Polyurethane Systems for building and industry

What is the thermal conductivity of polyurethane?

Thermal conductivity is a physical property that appears in any material, including polyurethane, and it measures the heat conduction capacity through it, or in other words, the transport of heat energy through a body. This energy movement is produced by the difference of temperature, since, according to the second law of thermodynamics, the heat always flows in the direction of the lowest temperature.

When isolating a home, it is important to know the thermal conductivity of the materials used since its energy efficiency and thermal comfort will depend on it. For example, metals have higher thermal conductivity than wood, but insulating materials such as glass fibre or polyurethane have lower thermal conductivity.

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The importance of thermal conductivity in the insulation of buildings

The behavior of thermal insulation is key to achieving the European Union's energy-saving targets for 2020. In both single-storey and multi-storey buildings, the materials used in the enclosure determine energy consumption. Therefore, if we want to improve the energy efficiency of buildings, one of the physical properties that will determine whether a material is a good thermal insulation or not, is thermal conductivity.

If you compare the thermal conductivity of the main materials used in construction, you can check how, according to the choice of materials, the level of thermal conductivity will directly influence the thermal insulation of the house. For example, traditional materials such as brick, wood chips or concrete have higher thermal conductivity levels than insulating materials such as polyurethane or polystyrene.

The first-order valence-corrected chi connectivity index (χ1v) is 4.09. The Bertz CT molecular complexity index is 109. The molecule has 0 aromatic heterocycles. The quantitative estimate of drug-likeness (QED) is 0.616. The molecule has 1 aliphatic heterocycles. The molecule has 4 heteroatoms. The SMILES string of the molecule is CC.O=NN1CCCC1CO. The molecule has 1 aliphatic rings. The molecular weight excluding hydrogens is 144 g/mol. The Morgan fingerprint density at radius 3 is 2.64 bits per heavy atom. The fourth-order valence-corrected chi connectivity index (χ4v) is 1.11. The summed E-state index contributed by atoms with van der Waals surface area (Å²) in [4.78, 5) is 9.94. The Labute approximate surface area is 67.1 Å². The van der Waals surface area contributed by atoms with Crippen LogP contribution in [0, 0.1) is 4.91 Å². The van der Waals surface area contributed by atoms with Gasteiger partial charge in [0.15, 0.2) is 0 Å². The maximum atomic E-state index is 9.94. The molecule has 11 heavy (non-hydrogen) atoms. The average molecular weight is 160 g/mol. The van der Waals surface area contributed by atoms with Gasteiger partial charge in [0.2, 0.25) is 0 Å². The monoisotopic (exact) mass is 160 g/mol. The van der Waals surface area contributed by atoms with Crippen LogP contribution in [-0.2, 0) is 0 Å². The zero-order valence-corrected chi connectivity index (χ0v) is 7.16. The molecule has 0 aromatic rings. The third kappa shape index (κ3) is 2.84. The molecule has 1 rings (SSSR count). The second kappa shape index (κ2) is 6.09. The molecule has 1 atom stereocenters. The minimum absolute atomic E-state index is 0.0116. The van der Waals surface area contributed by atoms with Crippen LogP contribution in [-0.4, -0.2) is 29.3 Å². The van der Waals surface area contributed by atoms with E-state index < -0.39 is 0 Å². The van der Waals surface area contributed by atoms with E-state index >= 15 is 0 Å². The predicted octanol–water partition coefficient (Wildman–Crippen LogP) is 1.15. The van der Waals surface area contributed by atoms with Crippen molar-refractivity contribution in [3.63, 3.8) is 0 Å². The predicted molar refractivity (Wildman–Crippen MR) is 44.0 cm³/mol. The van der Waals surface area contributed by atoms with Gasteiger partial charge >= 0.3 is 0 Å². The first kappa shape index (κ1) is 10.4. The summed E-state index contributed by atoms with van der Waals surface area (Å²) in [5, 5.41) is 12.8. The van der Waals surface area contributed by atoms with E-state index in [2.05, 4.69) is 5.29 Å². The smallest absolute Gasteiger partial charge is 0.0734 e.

Material

Thermal Conductivity

Brick

0.49-0.87 Km/W

Concrete block

0-35-0.79 Km/W

Expanded Polystyrene

 0.031-0.050 Km/W

Extruded polystyrene

0.029-0.033 Km/W

Polyurethane systems

0.022-0.028 Km/W

Mineral wool

0.031-0.045 Km/W

Expanded Perlite

0.040-0.060 Km/W

Wood chips

0.038-0.107 Km/W

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The thermal conductivity of polyurethane

Polyurethane systems are one of the materials in the market that provide the best thermal insulation with minimal thickness. This characteristic is possible thanks to the low thermal conductivity of polyurethane, since although the differences in the thermal conductivity levels between polystyrene (extruded and expanded), mineral wool and polyurethane systems are only a few tenths of the paper, when applied in the work, such decimals can mean a difference of 3-4 cm in thickness than in order to achieve the same energetic efficiency of the envelope.

In addition, polyurethane systems (whether injected, projected or plates) are an optimal solution for the thermal insulation of buildings. Apart from their low thermal conductivity, they also achieve a good sealing of the envelope avoiding the infiltrations of air and the currents that occur in its empty spaces. This is important because if these currents were not reduced, the thermal conductivity of the polyurethane would cease to be so effective.

 

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